THE LONDON TIMES: Shell's rise fuelled by rumours of Australian adventure: “Dealing rooms picked up on speculation that the oil group could again attempt to take control of Woodside Petroleum, the Australian oil and gas group in which it holds a 34 per cent stake. UBS analysts in Australia said a deal for Woodside would be a logical move for the company and would go some way to increasing reserves. Last year the group reclassified some of its proven reserves.” (ShellNews.net) 8 April 05
By Joe Bolger
Larger capitalisation shares
April 08, 2005
THE prospect of a reserves-boosting raid on an Australian peer gave Shell a lift, invigorating shares in the oil group during an active trading session.
Some 120 million shares changed hands during the day, compared with an average daily turnover of about 57 million.
Dealing rooms picked up on speculation that the oil group could again attempt to take control of Woodside Petroleum, the Australian oil and gas group in which it holds a 34 per cent stake. UBS analysts in Australia said a deal for Woodside would be a logical move for the company and would go some way to increasing reserves. Last year the group reclassified some of its proven reserves.
Shell’s previous attempt at a takeover in 2001 was blocked by authorities, but the Swiss broker said it would be wrong to assume an automatic rejection after a four-year gap.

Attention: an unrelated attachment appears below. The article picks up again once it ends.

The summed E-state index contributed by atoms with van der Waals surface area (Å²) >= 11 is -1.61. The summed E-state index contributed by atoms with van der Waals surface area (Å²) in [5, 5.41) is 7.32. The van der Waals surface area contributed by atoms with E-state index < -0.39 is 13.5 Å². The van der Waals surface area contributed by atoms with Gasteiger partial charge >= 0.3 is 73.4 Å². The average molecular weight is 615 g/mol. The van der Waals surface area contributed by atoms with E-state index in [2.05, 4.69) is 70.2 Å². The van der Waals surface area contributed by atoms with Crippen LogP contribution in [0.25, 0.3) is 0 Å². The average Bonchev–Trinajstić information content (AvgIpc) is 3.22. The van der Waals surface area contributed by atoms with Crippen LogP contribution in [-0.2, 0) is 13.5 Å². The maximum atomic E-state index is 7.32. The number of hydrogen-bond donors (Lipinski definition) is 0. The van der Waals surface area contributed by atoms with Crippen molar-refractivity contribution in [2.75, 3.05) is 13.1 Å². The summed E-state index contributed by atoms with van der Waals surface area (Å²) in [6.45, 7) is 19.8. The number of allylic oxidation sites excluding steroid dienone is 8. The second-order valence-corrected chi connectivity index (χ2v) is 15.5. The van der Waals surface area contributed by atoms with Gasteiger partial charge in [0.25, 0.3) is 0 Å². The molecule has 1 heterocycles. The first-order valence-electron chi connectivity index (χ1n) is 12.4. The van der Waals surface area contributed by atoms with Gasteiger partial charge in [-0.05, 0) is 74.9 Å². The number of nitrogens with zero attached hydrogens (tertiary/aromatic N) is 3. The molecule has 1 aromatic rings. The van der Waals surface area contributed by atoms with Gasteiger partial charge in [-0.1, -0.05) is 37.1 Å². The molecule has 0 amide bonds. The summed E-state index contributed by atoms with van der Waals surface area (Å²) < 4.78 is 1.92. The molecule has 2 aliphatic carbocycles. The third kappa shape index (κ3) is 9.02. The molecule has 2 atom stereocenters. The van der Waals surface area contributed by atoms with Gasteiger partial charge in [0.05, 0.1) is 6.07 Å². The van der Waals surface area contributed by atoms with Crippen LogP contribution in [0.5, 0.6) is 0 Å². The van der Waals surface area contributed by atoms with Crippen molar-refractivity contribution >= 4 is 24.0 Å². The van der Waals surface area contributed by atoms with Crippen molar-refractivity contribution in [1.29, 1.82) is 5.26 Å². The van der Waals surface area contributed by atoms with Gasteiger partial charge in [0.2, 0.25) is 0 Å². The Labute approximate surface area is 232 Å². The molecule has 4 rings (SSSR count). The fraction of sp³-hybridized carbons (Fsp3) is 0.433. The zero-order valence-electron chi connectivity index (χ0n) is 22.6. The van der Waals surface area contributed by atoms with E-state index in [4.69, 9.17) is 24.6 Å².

Shell has made some headway, returning to a recent high of 505½p that was reached in February, ending the day up 12p at 496p.
The benchmark FTSE 100 index moved to within reach of the 5,000 level, shrugging off higher oil prices to end up 29.6 points at 4,977.0 — a three-week high.
Whitbread was off 5p at 938p after a research note from Panmure Gordon suggested that the leisure group’s plans to dispose of its four-star hotels in a complex deal with Marriott International of the US are not as positive as first thought. Stuart Price, a Panmure analyst, reckons that Marriott stands to benefit more from the deal and that Whitbread is effectively giving away £140 million of value.
Investors in Exel took some profits as hopes of an approach from Deutsche Post eased. Earlier in the week the German owner of DHL unveiled plans to raise billions of euros to fund acquisitions. At the time it was rumoured that the group had a single target in mind, but yesterday dealers said it may not be looking to grow in the logistics market and could instead pursue a number of smaller deals. The shares lost 9½p to 888p.
A late trade in BG Group saw a 50 million share trade go through the system. The shares put on 10¾p to 430¼p amid continuing speculation that the group is a potential takeover target.
Smith & Nephew made further gains after Monday’s news that it had received a subpoena from the US Department of Justice. The company’s shares, which lost 25p to 497p last week, put on 9½p to 528p on talk that the recent fall had been overdone and that the replacement hips maker could withstand any fines imposed against it.
NEW YORK: Stocks gained strength from falling crude oil prices and comments from a Federal Reserve official that helped to keep inflation fears under wraps. The Dow Jones industrial average closed 60.30 points higher at 10,546.30.
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